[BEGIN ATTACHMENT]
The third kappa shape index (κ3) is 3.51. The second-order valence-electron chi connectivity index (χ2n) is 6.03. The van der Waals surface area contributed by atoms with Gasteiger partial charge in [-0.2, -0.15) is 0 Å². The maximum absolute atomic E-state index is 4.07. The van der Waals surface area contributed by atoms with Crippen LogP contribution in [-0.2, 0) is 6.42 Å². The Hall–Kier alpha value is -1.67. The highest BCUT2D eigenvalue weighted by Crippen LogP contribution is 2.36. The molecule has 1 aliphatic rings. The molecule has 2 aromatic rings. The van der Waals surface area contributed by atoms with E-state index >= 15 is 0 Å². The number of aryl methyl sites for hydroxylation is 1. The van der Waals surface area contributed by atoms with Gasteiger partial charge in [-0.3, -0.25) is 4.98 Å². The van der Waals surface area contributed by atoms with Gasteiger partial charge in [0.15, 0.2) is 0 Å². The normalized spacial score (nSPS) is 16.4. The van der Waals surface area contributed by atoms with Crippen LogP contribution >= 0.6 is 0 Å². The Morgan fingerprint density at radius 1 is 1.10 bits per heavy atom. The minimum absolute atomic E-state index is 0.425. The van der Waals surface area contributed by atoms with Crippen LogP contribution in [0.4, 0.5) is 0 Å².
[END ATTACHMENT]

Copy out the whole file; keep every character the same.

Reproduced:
The third kappa shape index (κ3) is 3.51. The second-order valence-electron chi connectivity index (χ2n) is 6.03. The van der Waals surface area contributed by atoms with Gasteiger partial charge in [-0.2, -0.15) is 0 Å². The maximum absolute atomic E-state index is 4.07. The van der Waals surface area contributed by atoms with Crippen LogP contribution in [-0.2, 0) is 6.42 Å². The Hall–Kier alpha value is -1.67. The highest BCUT2D eigenvalue weighted by Crippen LogP contribution is 2.36. The molecule has 1 aliphatic rings. The molecule has 2 aromatic rings. The van der Waals surface area contributed by atoms with E-state index >= 15 is 0 Å². The number of aryl methyl sites for hydroxylation is 1. The van der Waals surface area contributed by atoms with Gasteiger partial charge in [-0.3, -0.25) is 4.98 Å². The van der Waals surface area contributed by atoms with Gasteiger partial charge in [0.15, 0.2) is 0 Å². The normalized spacial score (nSPS) is 16.4. The van der Waals surface area contributed by atoms with Crippen LogP contribution >= 0.6 is 0 Å². The Morgan fingerprint density at radius 1 is 1.10 bits per heavy atom. The minimum absolute atomic E-state index is 0.425. The van der Waals surface area contributed by atoms with Crippen LogP contribution in [0.4, 0.5) is 0 Å².